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The Difference Between Leadership and Management


11th October 2022

Quite often, if you have senior status in the workplace, you’ll usually manage a team in some capacity. However, it is not your title that defines you, it is your actions and the way you communicate with your employees that determine this. As a manager, you can coast through your position, directing people to complete tasks, but you also have the chance to proactively empower your colleagues. So, what is the difference between leadership and management?

Firstly, communication is the key to reaching shared goals and driving innovation. Great communication gives your team the ability to shape their role. This understanding creates certainty within the business and mitigates any potential risk, forming trust between you and your peers. This ensures staff feel valued within the environment.

A manager becomes more than their job title suggests when they start helping individuals to grow, rather than to just hit targets. Empowering your employees to develop their skills and advance in their career is the mark of a true leader. Also, your actions, as a leader, directly impact your team and it is your responsibility to inspire people. This will encourage your staff to grow, reducing company attrition rates.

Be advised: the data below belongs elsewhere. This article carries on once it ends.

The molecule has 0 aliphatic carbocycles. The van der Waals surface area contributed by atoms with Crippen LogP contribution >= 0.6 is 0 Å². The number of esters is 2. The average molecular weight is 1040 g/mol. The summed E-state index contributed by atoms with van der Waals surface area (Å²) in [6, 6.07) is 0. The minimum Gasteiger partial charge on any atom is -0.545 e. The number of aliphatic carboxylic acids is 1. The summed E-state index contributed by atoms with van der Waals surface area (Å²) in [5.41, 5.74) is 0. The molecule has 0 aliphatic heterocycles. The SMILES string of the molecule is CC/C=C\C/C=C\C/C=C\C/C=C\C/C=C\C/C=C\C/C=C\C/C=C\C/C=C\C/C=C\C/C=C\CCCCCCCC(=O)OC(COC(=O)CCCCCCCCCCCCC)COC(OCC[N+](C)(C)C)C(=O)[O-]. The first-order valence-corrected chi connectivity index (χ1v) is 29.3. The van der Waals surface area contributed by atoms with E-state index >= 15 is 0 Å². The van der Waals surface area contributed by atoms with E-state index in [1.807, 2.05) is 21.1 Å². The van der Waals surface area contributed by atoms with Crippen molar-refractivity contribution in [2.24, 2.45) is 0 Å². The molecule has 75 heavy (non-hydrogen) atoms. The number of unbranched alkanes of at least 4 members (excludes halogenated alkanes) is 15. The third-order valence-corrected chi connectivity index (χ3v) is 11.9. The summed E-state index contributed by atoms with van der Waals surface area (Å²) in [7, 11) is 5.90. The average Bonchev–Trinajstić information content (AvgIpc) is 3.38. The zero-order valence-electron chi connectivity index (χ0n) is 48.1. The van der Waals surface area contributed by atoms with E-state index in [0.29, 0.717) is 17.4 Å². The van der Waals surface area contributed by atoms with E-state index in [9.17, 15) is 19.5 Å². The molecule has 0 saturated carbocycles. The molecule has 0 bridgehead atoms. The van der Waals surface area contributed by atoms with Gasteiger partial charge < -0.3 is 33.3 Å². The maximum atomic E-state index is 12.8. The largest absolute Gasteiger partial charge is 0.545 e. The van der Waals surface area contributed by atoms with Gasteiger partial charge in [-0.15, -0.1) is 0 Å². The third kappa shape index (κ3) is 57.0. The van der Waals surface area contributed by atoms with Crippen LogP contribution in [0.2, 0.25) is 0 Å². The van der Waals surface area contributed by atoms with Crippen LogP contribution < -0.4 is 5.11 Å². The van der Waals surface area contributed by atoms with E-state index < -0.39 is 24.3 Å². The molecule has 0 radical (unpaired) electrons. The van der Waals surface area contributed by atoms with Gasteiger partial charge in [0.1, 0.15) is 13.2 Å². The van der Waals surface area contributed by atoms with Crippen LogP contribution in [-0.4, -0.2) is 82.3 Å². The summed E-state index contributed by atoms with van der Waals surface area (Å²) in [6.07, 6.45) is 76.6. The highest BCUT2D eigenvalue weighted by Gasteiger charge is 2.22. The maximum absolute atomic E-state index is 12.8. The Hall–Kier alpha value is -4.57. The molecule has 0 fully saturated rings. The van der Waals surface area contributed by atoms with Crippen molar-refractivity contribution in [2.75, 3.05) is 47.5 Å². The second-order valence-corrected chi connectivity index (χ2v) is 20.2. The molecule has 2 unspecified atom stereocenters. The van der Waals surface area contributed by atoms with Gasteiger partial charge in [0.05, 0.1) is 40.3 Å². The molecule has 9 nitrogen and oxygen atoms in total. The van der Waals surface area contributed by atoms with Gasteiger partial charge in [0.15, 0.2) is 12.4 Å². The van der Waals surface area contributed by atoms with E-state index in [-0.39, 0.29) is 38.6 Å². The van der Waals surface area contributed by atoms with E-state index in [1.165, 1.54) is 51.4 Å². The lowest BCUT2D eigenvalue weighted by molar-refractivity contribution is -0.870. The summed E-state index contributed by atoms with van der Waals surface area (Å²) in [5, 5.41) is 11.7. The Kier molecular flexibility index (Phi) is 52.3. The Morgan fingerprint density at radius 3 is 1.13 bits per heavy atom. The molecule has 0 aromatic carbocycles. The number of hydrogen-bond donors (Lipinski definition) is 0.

In senior positions, delegating tasks is often a key responsibility. Although, there’s a big difference between micromanaging your team and allowing them to become autonomous workers. Giving your teams a variety of work shows that you trust them to develop different skills. Equally, creating a path for people to strive towards, whilst enabling independent working, produces future leaders. Your company will thrive from your team having the freedom to create innovative ideas and work towards a shared vision.

Working towards the same goals can increase trust between staff and management, breaking down hierarchical barriers. As mentioned previously, communication is vital and allowing colleagues to feedback to senior team members makes them feel valued, strengthening company loyalty and increasing morale. With this, if supervisors view people as colleagues, rather than employees, this will show that the business is invested in their progression.

Overall, great leaders strive for more, both for the company and the personal development of employees. Thinking outside of the box gives further insight into your organisation and staff needs. Working collaboratively to revolutionise, but also enabling people to work alone is a delicate balancing act that only a talented leader can implement.